Your carb setup looks good, but most of the Mikunis are set up with a straight adapter on the Bajas because the angled ones put the carb and filter right in the mud splash zone.
 
#4
I see what your saying about the mud. I went out and looked on one of the compression ratio calculators. if you have a flat top piston then the folowing applies, if it is dished it wll be less. If you have a 22cc chamber, piston .020 ITH and use a .009 head gasket (which is ideal for a .020 ITH measurement) you would have a 8.9:1 ratio, if you have a 18cc head it would be 10.5:1 and a 15cc head 12.1:1. I think if you can get a ported stock type carb it would help you a lot. Any idea of the valve sizes?
 

MJL

Active Member
#5
I see what your saying about the mud. I went out and looked on one of the compression ratio calculators. if you have a flat top piston then the folowing applies, if it is dished it wll be less. If you have a 22cc chamber, piston .020 ITH and use a .009 head gasket (which is ideal for a .020 ITH measurement) you would have a 8.9:1 ratio, if you have a 18cc head it would be 10.5:1 and a 15cc head 12.1:1. I think if you can get a ported stock type carb it would help you a lot. Any idea of the valve sizes?
Pulled the head and checked the valves, 25mm intake and 24mm exhaust. Head is marked with 22. Everything appars to be direct GX200 clone. I found a shorter adapter that might work so I'm looking into the Mikuni, does it idle well without fouling the plug? That seems the be the biggest disadvantage of a bored carb for a mild build. As it is, I don't idle much and am sure to shut it down if I sit much longer than needed to put on gloves, etc.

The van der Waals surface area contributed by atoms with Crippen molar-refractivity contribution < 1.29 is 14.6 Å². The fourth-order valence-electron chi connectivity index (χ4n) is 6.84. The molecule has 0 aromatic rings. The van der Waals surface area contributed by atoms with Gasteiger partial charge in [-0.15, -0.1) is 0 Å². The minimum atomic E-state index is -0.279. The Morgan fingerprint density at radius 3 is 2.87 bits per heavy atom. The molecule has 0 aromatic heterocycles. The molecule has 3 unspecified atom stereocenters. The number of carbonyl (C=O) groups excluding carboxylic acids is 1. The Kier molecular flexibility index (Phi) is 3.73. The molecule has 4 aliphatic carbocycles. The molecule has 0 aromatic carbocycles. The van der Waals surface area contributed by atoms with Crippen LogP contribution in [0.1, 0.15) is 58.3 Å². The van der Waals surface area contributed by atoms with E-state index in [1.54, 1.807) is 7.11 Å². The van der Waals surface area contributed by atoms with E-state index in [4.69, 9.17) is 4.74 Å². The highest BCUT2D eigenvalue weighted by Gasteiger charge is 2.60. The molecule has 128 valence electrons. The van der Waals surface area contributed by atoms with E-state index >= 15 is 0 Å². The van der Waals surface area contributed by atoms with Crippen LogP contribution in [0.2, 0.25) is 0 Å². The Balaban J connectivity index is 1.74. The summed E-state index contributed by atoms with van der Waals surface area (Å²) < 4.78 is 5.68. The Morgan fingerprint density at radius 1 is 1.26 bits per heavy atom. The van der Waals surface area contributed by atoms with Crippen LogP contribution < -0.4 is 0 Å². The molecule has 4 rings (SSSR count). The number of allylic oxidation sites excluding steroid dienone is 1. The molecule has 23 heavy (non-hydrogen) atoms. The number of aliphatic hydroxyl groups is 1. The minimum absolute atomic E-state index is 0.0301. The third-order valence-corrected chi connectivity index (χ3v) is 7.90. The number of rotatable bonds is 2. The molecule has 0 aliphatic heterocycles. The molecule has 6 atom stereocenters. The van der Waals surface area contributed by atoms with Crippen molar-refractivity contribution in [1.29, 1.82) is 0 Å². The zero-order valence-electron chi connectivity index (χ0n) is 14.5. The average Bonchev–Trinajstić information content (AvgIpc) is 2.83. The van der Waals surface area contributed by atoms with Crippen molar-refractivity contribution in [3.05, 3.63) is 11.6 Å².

MJL

Active Member
#10
Got my crank in today, installed it, and took my measurements. .030" in the hole. I figure if I go .020" over on the rod, and use the .010" gasket, I should have .020" piston to head clearance. Then shave .060" (which should still work with the stock push rods), should put me right at 10.6:1 per the charts.
 

MJL

Active Member
#11
Called Dyno, Base circle on the Super X is .868" vs .850" on a stock. Also thinking .020" piston to head might be too tight. Might drop back to .030".
 

MJL

Active Member
#13
Pulled the engine back apart today and polished the crank after seeing it was recommended for an ARC rod in another thread. Figured I might as well go ahead and do it. Got it back together and swapped out the Tillotson. Also swapped over my intake and open exhaust. Ran pretty well! Didn't have the snap off the line (or wheelies) like the Tillotson, but pulled very well through the torque curve. The throttle linkage might still need some work, as the funky coleman return spring is prone to bind.